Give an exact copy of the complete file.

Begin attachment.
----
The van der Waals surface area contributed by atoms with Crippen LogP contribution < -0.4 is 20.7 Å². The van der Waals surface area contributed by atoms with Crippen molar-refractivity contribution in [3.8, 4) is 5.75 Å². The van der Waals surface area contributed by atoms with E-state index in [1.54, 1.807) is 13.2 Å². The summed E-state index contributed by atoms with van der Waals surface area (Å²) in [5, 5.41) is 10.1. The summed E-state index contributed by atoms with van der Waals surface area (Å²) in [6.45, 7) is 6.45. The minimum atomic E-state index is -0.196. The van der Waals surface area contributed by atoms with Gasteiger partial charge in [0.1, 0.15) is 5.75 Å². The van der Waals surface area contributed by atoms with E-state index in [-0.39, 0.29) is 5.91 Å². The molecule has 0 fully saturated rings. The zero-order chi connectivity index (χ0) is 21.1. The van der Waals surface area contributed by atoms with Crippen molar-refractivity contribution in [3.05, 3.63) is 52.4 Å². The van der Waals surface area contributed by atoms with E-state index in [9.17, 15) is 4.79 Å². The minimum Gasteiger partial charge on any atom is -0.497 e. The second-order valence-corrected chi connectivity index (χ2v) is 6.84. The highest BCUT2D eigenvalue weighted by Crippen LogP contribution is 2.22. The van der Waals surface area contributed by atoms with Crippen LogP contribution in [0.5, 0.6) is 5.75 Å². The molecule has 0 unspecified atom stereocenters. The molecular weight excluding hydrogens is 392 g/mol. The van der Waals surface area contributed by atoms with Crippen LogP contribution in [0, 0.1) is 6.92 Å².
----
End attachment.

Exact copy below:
The van der Waals surface area contributed by atoms with Crippen LogP contribution < -0.4 is 20.7 Å². The van der Waals surface area contributed by atoms with Crippen molar-refractivity contribution in [3.8, 4) is 5.75 Å². The van der Waals surface area contributed by atoms with E-state index in [1.54, 1.807) is 13.2 Å². The summed E-state index contributed by atoms with van der Waals surface area (Å²) in [5, 5.41) is 10.1. The summed E-state index contributed by atoms with van der Waals surface area (Å²) in [6.45, 7) is 6.45. The minimum atomic E-state index is -0.196. The van der Waals surface area contributed by atoms with Gasteiger partial charge in [0.1, 0.15) is 5.75 Å². The van der Waals surface area contributed by atoms with E-state index in [-0.39, 0.29) is 5.91 Å². The molecule has 0 fully saturated rings. The zero-order chi connectivity index (χ0) is 21.1. The van der Waals surface area contributed by atoms with Crippen molar-refractivity contribution in [3.05, 3.63) is 52.4 Å². The van der Waals surface area contributed by atoms with E-state index in [9.17, 15) is 4.79 Å². The minimum Gasteiger partial charge on any atom is -0.497 e. The second-order valence-corrected chi connectivity index (χ2v) is 6.84. The highest BCUT2D eigenvalue weighted by Crippen LogP contribution is 2.22. The van der Waals surface area contributed by atoms with Crippen LogP contribution in [0.5, 0.6) is 5.75 Å². The molecule has 0 unspecified atom stereocenters. The molecular weight excluding hydrogens is 392 g/mol. The van der Waals surface area contributed by atoms with Crippen LogP contribution in [0, 0.1) is 6.92 Å².